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Peter and Marie's Story

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Finding purpose and passion in a shed

With 53 years of experience working as a solicitor, wearing a suit every day and dealing with high pressure clients and deadlines, Peter was great at his job.

But what came after that? That’s the question Peter struggled with as he approached his retirement.

What came along was something unexpected… a love for woodwork and making things with his hands.

It all came about after retirement when Peter reluctantly went to a Men’s Shed and saw others making beautiful things with timber. The Men’s Shed program encourages men to work with their hands, make friends, and tackle projects from building furniture to restoring bicycles. Peter was inspired and decided he would like to try making something.

Peter began visiting Men’s Shed and learning how to make toy trains. He enjoyed working with the other men and was proud of the trains they made together. Peter was able to chat with other like-minded men, make friends and stay socially connected, all the while working on his new-found craft.

However Peter was also living with Parkinson’s, which meant that due to safety reasons he wasn’t able to use some of the tools and machinery, limiting what he could create at the Men’s Shed.

Over time Peter and his wife Marie thought some extra support at home would allow Peter to explore and enjoy woodwork, in a safe environment. BaptistCare assisted by appointing Alan, a fully qualified carpenter to visit Peter once a week to help him with building toy trains and other wooden items.

Alan and Peter got along really well from the beginning and have now become friends. Alan works as the foreman and Peter is the labourer. Alan shows Peter how to do the steps involved and then assists him with it. He also teaches Peter how to use the safety features on the tools.

Peter has become happier since Alan started helping out. He enjoys the challenge and exercising his brain and even more than that, he has something to look forward to every week.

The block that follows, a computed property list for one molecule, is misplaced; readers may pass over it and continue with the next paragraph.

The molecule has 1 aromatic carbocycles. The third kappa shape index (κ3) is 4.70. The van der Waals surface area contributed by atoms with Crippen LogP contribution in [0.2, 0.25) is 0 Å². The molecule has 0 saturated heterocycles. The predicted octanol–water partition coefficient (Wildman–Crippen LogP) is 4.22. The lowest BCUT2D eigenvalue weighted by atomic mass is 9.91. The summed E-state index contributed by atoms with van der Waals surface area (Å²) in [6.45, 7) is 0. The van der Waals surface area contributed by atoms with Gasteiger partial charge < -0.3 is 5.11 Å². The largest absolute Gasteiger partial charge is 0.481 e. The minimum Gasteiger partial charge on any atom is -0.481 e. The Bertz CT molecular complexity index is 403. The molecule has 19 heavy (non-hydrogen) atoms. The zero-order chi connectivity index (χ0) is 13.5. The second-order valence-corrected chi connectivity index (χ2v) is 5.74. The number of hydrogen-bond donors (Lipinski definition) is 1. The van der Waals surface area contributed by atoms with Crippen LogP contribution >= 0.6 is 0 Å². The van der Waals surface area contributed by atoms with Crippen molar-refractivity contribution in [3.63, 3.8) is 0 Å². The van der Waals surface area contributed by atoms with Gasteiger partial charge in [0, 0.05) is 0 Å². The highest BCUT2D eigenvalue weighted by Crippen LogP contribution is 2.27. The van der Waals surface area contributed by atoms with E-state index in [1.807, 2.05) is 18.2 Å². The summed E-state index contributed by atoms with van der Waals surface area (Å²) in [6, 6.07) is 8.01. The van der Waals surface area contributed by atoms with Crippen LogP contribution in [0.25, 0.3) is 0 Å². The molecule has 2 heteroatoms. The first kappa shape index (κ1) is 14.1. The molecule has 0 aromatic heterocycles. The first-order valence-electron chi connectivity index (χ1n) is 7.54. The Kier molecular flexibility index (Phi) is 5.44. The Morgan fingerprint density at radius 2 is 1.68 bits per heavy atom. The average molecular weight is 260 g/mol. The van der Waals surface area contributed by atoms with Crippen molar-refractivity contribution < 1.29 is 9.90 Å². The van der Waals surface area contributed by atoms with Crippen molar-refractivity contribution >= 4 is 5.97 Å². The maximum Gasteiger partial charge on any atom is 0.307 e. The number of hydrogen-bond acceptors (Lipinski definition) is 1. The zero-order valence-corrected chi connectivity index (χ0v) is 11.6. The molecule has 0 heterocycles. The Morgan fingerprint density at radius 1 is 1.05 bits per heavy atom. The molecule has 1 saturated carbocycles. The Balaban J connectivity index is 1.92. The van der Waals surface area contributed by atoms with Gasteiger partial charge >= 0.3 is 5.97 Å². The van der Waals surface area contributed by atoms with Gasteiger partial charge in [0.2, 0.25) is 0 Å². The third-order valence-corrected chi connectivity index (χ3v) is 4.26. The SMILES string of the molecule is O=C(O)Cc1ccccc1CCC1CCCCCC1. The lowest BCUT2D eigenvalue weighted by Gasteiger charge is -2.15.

His toy trains have become a success and he currently has seven orders from his family. Peter says he “thinks of the grandkids playing with the toy trains on Christmas Day” and that’s what gives him a feeling of purpose and worth. Peter and Alan have also made desks for Marie, three picnic tables and many toys.

Today, Peter, now 82, is no longer able to work at the Men’s Shed as his Parkinson’s makes using the tools tricky. He now sits and watches others so he can copy it at home with Alan. He is very grateful as he realises he “would not have been able to do any woodwork without Alan’s help”.

This new passion has also helped Peter form another link with his family. His 25 year old grandson is a carpenter in Canberra, and he sent timber for Peter just as he was starting his first project at home.

Peter’s next goal is to make Spitfires and then maybe sail boats. He says “I can’t sleep at night time, because I am thinking of what I can make next.”

“I never thought I was any good at making toys, but with a bit of help, I go for it. I am a bit deaf, I have trouble with my eyes, and I will keep going as long as I can. I am good because I enjoy what I am doing. “

Peter’s story shows us nothing is impossible with a bit of help and purpose can be found in the most unexpected of places.

BaptistCare’s YouChoose gives seniors choice and control, and places them firmly in charge of their care. Maintaining independence at home looks different for everyone, so customers can tailor a combination of care to support their wellbeing and enable them to continue to do the things they love.

If you or someone you love is looking for help to remain socially active and engaged with the community, contact BaptistCare on 1300 275 227 or visit baptistcare.org.au/athome.

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